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Smart cities offer solution to Africa's urbanization problems

2024-05-11 | China Daily | By Dennis Munene


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The development of smart cities in Africa is on the rise. This is a result of the acceleration of urbanization across the continent through the emergence of growing economies that are advancing the African renaissance dream.

These smart cities are integrating technology within urban planning, infrastructure development and the overall governance system to enhance efficiency, sustainability and quality of life for all civilizations.

Smart cities are designed to solve urban problems and provide citizens with a better living environment. The United Nations has projected that by 2030, Africa's urban population will increase by 350 million people. This in turn would push the continent's overall population to reach close to 2.5 billion people, and the global urbanization rate to increase to about 66 percent, by 2050.

This population increase in urban areas will create new challenges and problems. Crime, overcrowding, an increase in slum dwellers and environmental degradation, among other social disorder issues, will be on the rise.

Thus, to solve some of these issues, innovative information and communication technologies such as the internet of things, big data, cloud computing and data virtualization have become widely used in the design and development of smart cities.

Conceptually, the idea of the smart city has attracted worldwide interest, including among governments, private companies, think tanks and institutions of higher learning. Appearing for the first time in the early 1990s as described by many researchers, the concept of a smart city has fundamentally changed the living environment of citizens and the governing model of cities that have adopted the revolutionary idea. Smart cities are better-governed cities. The population can express its opinions using various technological platforms, which are usually convenient, and so, in this way, responses are swift.

Thus, as Africa embarks on its 21st-century modernization path, the continent's countries are gradually making their mark in driving the smart city revolution. According to the IMD Smart City Index 2023, countries such as South Africa, Namibia, Kenya, Egypt, Algeria, Morocco, Nigeria and Ghana are leading in the promotion of the smart city concept in Africa. These countries are embracing modernity to enrich the lives of their people and shape a smart future for mankind that seeks harmony among innovation, humanity and nature.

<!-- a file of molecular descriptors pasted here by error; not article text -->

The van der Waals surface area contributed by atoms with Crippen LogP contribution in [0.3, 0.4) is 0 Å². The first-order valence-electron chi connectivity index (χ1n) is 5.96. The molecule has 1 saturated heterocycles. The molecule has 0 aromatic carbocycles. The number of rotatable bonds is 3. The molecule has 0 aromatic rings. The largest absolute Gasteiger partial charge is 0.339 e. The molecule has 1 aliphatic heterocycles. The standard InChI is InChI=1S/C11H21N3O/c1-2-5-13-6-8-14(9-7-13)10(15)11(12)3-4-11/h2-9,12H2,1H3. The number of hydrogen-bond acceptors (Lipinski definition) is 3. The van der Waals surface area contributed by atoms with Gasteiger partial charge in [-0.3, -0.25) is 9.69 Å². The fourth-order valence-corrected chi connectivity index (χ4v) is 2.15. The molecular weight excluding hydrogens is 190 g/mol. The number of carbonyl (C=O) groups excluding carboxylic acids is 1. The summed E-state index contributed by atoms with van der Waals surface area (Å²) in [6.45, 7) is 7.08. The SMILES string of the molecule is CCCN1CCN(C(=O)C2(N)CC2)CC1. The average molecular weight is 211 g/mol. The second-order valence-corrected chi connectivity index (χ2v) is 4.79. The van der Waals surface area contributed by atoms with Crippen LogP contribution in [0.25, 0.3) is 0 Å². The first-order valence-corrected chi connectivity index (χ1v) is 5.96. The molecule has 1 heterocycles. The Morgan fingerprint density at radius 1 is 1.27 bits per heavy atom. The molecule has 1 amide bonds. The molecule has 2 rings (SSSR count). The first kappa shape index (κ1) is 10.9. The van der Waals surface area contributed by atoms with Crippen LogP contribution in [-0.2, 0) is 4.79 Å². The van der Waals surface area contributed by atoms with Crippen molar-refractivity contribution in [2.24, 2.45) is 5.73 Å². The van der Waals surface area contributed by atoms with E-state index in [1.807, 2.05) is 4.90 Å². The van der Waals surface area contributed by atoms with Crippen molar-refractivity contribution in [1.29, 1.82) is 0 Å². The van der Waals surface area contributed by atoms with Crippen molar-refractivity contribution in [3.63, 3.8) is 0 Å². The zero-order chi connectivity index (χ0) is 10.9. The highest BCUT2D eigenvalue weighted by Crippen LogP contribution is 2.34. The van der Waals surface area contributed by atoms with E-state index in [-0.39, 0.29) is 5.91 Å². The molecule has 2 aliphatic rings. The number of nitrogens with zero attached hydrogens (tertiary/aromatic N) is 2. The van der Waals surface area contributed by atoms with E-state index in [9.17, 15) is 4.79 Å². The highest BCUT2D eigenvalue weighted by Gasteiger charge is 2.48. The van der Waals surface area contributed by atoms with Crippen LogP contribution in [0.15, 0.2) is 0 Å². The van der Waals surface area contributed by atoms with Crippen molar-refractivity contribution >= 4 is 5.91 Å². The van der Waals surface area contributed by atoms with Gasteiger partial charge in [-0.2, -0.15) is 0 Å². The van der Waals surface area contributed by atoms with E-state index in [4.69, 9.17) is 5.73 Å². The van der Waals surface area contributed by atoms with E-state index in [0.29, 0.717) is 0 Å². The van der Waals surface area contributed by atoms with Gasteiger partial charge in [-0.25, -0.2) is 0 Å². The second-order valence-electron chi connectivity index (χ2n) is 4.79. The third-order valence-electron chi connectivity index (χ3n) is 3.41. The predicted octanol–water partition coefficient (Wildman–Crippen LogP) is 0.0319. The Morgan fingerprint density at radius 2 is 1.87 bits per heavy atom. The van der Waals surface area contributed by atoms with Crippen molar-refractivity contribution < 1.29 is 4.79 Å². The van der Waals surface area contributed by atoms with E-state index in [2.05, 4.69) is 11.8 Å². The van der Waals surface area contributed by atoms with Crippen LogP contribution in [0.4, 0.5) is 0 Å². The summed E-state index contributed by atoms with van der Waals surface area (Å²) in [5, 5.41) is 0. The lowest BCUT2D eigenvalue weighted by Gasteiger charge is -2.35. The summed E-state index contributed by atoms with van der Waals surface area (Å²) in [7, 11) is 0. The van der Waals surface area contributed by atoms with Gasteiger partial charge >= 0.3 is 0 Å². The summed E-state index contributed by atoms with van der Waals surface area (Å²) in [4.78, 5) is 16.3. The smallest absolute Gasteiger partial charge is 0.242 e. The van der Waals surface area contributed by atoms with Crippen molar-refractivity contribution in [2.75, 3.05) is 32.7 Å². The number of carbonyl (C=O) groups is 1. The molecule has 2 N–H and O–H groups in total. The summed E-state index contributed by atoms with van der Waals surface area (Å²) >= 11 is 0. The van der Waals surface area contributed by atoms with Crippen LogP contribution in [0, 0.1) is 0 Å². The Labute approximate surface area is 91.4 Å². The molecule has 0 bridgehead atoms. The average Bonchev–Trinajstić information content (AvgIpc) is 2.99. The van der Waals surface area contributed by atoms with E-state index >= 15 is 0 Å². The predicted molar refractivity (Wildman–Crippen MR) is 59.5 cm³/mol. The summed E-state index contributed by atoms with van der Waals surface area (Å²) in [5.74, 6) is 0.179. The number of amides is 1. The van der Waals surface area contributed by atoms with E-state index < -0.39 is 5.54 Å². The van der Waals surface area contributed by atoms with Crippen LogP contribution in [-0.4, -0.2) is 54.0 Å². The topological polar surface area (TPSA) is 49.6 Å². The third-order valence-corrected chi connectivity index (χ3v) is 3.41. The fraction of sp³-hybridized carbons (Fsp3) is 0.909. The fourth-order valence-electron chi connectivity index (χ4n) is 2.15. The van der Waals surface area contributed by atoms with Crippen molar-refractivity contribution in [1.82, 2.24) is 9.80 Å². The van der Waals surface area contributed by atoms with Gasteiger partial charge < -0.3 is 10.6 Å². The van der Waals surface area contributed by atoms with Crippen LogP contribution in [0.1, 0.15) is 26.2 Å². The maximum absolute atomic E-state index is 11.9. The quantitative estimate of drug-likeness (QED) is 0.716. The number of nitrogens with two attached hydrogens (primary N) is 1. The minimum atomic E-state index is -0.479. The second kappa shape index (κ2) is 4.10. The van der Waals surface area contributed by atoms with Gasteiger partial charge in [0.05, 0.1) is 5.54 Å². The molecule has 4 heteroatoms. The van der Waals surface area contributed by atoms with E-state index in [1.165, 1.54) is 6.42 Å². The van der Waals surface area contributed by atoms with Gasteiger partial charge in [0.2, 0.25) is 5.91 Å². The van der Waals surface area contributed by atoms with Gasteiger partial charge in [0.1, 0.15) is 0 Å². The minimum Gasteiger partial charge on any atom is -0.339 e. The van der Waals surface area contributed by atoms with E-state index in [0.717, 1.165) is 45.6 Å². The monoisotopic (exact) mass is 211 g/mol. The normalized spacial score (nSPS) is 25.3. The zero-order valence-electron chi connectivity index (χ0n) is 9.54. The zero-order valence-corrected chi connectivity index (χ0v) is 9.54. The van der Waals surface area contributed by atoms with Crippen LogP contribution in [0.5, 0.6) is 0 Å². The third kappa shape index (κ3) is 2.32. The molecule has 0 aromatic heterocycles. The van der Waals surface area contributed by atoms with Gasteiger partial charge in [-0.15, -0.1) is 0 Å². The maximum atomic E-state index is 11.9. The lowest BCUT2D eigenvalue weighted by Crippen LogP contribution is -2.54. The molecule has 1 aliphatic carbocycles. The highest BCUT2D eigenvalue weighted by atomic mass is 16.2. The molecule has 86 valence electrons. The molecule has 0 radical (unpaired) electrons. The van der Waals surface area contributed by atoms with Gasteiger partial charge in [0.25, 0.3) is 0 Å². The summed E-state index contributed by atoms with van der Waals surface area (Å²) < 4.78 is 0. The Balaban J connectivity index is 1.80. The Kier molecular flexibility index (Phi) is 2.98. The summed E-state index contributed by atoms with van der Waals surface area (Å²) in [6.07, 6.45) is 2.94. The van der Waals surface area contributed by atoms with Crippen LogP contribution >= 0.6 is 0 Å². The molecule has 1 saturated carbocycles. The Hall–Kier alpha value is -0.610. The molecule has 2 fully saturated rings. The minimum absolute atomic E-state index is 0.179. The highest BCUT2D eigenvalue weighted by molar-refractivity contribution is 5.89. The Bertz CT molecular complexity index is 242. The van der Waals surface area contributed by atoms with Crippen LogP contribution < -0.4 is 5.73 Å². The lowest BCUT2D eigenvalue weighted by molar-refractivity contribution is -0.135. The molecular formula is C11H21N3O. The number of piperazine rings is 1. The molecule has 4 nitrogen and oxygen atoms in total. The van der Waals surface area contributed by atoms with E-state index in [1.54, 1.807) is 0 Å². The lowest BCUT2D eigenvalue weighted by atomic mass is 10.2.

As a case in point, the development of Konza Technopolis in Kenya as a smart city will see the integration of an urban information and communication technology network. Upon completion, Konza Technopolis will host over 230,000 people who will live and work in the smart city. This initiative is a national flagship project under Vision 2030, Kenya's economic development blueprint, which seeks to catapult the country to middle-income status by 2030.

In November 2022, Kenyan President William Ruto also proposed the creation of five smart cities in the nation. These cities will be developed as special economic zones that aim for zero carbon. Therefore, if well implemented, all the proposed smart cities will have an innovation hub to promote creative startup companies and offer financial help to businesses to enable them to reach their potential.

In his state of the nation address in June 2019, South African President Cyril Ramaphosa expressed the dream of building a South African smart city. In fast-tracking the initiative, South Africa has developed a smart cities framework to provide municipalities, provincial and national government, the private sector, civil society and other stakeholders with information about smart cities. Indeed, legislating the development of smart cities becomes the surest way to implement the initiatives. What are the driving factors leading to the rise of smart cities in Africa? A report by Deloitte says that Africa has limited legacy infrastructure and systems to maintain, compared with other civilizations. In addition, Africa has a youthful consumer population that will provide a secure customer base for smart cities, and the continent has a rising middle-income group that has disposable income to invest in smart cities. Last but not least, Africa has positioned information and communication technology as an enabler for driving the smart cities concept, due to the increase in access to internet and mobile phone connectivity.

The rise of smart cities in Africa is certainly the antidote for solving the challenges that accompany rapid urbanization, through the use of smart technologies and innovative practices.

Author: Dennis Munene,executive director of the China-Africa Center at the Kenya-based Africa Policy Institute.

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